Jerry
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Chief McGee wrote:

How much current does the hydraulic unit pull?
Are you prepared to risk killing the truck battery if you use the hydraulics for some time with the truck engine off?
I would suggest buying a diode isolator (RV shop). It feeds from your alternator to two batteries but won't allow current flow between the batteries. A #10 wire should be big enough to go from isolator to trailer.
Ted
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vaguely proposed a theory ......and in reply I say!:
remove ns from my header address to reply via email
How much does the hydraulic system's electric motor draw?
Batteries can charge at up to 30A, and maybe more. It may well be that your battery, if low and charging fast, will draw more than the motor.
It may also be that as long as you keep the engine running, you can simply either have only one battery, or keep both charging on a parallel circuit. Use similar batteries and you should have no problems.
Many alternators run up to 50 Amps. Some to 70 A. A few to 100 A. If you siomply stop at a site, and use the trailer with the engine still running, your main battery should not be drawing much if in reasonable condition.
Again all this depends on the power that the motor uses.
The only problem with using an isolator is that if you lower the trailer battery really badly, and your main battery is well-charged, you can get problems charging both at once. This gets messy.
I actually thought the idea of the charger running from the lighter socket was not bad. You get charging while running from job to job, and a separate regulation of charge for the secondary battery. It would be a costly way to go, depending on the required charge current. thast in turn would depend on the current draw of the motor, and how often it was sued vs not used in a day's run.

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With my trailer, it uses the battery to power the brakes in the event of a breakaway, and it also powers the electric winch for rigging. The trailer manufacturer sells a part that acts as a diode.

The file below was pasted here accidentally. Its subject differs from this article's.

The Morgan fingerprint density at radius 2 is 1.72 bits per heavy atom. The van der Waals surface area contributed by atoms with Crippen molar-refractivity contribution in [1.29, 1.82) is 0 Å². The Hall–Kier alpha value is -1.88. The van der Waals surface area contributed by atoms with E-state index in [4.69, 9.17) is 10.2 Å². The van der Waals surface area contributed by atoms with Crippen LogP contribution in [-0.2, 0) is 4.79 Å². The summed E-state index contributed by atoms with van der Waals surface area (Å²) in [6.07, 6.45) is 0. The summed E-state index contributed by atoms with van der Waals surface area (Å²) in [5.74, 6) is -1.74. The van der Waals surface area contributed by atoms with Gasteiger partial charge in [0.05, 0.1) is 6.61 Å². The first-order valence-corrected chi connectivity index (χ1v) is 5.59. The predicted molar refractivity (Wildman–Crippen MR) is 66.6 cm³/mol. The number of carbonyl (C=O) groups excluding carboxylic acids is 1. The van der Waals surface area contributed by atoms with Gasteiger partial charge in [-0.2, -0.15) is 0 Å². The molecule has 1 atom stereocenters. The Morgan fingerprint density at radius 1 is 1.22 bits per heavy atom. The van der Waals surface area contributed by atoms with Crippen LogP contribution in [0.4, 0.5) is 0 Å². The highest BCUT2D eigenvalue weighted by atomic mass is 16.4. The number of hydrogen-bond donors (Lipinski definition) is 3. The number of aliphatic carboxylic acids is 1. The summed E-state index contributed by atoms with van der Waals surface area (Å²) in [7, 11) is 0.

http://www.centrevilletrailer.com/trailerParts/trailerParts.htm
I wired it in to an unused pin on the trailer plug
Tony

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Chief McGee wrote:

Big wire and diode isolator is the way to do it right. But... If you're trailer battery is up to the trailer task and you only need to keep it charged, you can run a small wire between batteries and use a self-resetting circuit breaker that limits the current to less than the fusing current of the wire. The resistance of the small wire limits the current. If it gets too high, the circuit breaker opens. If you don't let the trailer battery get too low while disconnected from the truck, the breaker won't ever open. The weak link is the connector. If you have low battery you'll get some connector damage every time you plug it in hot. How serious depends on how big the connector is. mike
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wrote:

You can also cheat and put a bulb in the line to limit current; a headlight limits current to about 4 amps and you can get more by wiring the Hi and Lo beams together. At low current there will be little voltage drop.
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I'd suggest using a relay that is activated by the truck ignition - that way when the ignition is off, the trailer is not connected to truck's battery, when you start the truck it will connect the two batteries in parallel and charge both. A circuit breaker or fuse is a good idea in case the wires short. Locate the relay in the engine compartment where it's easy to hook up.

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go to an RV store ( or marina) and get a battery isolator. ( ~$50 for a 120 Amp version)
Pat